Strong Selvedges For a Baby Blanket

Handwoven Magazine Ask Madelyn

Hi Madelyn!


I am planning to weave a plain-weave baby blanket in 8/2 cotton. I want the selvedges to be very strong, stronger than mine usually are, so that the blanket can endure all the wear and tear it might experience in use and frequent laundering. What is the best way to do this? Double the selvedge threads? Use a different (stronger?) yarn on the edges? Sley the threads closer at the selvedges? Commercial fabrics often have selvedges that show crowded threads on the edge. I’m thinking they are that way on purpose, not as a result of “draw-in.”




Hi Anna!


I’m not sure that your selvedges wouldn’t be strong enough just using the same yarns on the selvedges (sleyed at the same density in the reed as the rest of the blanket) as long as the weft turns firmly at the edges. To do that, I’d use a temple and make sure that the weft tugs against the edge thread as it enters the shed and forms a sufficient angle in the shed to prevent draw-in. Sometimes, even with plain weave, adding a floating selvedge can help make the weft turn firmer. (The floating selvedge must be weighted. You would also want to check to see that the path of the shuttle—under/over or over/under the floating selvedge—does not  cause the adjacent warp thread to weave with the floating selvedge, essentially doubling it. A doubled thread on the edge usually shows and does not make as smooth an edge as if all threads are the same thickness.)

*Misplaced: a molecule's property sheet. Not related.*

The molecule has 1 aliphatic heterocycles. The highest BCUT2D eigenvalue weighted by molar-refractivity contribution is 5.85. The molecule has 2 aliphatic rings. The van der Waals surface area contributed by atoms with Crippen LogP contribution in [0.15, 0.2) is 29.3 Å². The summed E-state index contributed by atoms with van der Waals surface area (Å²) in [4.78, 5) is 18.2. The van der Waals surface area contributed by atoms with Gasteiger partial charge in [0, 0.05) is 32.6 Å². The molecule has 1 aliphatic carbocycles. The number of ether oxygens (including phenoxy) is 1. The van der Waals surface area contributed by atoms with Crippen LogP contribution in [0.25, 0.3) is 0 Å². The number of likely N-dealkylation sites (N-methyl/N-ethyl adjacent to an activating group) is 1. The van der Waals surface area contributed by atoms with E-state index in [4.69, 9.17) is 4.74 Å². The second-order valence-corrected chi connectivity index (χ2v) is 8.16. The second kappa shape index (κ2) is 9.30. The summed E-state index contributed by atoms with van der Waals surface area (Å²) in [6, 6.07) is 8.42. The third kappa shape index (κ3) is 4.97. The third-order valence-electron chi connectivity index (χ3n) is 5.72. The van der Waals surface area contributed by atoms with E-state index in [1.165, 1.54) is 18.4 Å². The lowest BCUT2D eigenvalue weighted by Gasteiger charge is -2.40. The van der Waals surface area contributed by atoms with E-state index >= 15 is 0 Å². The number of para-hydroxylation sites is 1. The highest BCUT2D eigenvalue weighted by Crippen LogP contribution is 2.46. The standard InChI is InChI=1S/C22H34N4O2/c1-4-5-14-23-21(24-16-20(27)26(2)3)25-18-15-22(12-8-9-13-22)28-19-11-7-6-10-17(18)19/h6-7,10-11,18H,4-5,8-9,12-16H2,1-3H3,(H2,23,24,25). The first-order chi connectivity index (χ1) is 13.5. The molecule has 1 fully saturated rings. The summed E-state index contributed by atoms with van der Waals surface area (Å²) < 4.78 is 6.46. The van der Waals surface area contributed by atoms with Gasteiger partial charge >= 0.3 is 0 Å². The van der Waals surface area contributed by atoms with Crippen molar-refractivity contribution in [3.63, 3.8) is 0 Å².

If you tried this and the edge did not seem strong enough, remember that anything different you do with the edges will look different from the rest of the blanket (if you crowd the edge threads or use a different yarn there, for example). In that case, I’d try to make the difference a part of the design and have an edge stripe, using these yarns/colors on all four sides of the blanket to “frame” it. I wouldn’t use a different fiber since it might shrink differently from the 8/2 cotton. You could try 16/2 unmercerized cotton doubled on the edges for a stronger yarn of the same fiber and thickness that would shrink/finish similarly to the 8/2. You could also experiment with setting these edge threads slightly closer (if you sett the 8/2 at 20 ends per inch, you could try 22 or 24 for the doubled 16/2, for example). It would be easy to test this with a sample and resley if it doesn’t work.


Let me know how it goes!



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